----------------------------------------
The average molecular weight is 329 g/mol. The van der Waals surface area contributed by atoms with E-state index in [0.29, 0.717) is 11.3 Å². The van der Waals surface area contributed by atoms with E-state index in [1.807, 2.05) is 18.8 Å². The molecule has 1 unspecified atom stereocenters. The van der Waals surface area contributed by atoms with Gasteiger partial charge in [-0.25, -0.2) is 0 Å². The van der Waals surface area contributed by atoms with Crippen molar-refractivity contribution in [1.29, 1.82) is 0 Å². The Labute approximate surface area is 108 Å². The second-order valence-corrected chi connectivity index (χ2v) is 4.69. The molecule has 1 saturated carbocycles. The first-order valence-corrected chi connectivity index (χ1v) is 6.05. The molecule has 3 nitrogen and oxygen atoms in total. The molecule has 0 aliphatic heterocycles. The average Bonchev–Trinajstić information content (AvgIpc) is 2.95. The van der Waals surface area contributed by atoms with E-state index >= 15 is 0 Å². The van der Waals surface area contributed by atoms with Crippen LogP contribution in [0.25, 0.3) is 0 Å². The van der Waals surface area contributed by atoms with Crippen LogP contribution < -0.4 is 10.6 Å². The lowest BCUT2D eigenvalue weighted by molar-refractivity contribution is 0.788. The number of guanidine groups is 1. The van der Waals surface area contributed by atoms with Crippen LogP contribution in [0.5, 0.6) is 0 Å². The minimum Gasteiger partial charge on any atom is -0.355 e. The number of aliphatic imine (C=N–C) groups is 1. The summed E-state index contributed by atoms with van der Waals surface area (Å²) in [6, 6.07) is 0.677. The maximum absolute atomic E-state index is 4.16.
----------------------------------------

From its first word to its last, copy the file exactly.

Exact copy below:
The average molecular weight is 329 g/mol. The van der Waals surface area contributed by atoms with E-state index in [0.29, 0.717) is 11.3 Å². The van der Waals surface area contributed by atoms with E-state index in [1.807, 2.05) is 18.8 Å². The molecule has 1 unspecified atom stereocenters. The van der Waals surface area contributed by atoms with Gasteiger partial charge in [-0.25, -0.2) is 0 Å². The van der Waals surface area contributed by atoms with Crippen molar-refractivity contribution in [1.29, 1.82) is 0 Å². The Labute approximate surface area is 108 Å². The second-order valence-corrected chi connectivity index (χ2v) is 4.69. The molecule has 1 saturated carbocycles. The first-order valence-corrected chi connectivity index (χ1v) is 6.05. The molecule has 3 nitrogen and oxygen atoms in total. The molecule has 0 aliphatic heterocycles. The average Bonchev–Trinajstić information content (AvgIpc) is 2.95. The van der Waals surface area contributed by atoms with E-state index >= 15 is 0 Å². The van der Waals surface area contributed by atoms with Crippen LogP contribution in [0.25, 0.3) is 0 Å². The van der Waals surface area contributed by atoms with Crippen LogP contribution < -0.4 is 10.6 Å². The lowest BCUT2D eigenvalue weighted by molar-refractivity contribution is 0.788. The number of guanidine groups is 1. The van der Waals surface area contributed by atoms with Crippen LogP contribution in [0.5, 0.6) is 0 Å². The minimum Gasteiger partial charge on any atom is -0.355 e. The number of aliphatic imine (C=N–C) groups is 1. The summed E-state index contributed by atoms with van der Waals surface area (Å²) in [6, 6.07) is 0.677. The maximum absolute atomic E-state index is 4.16.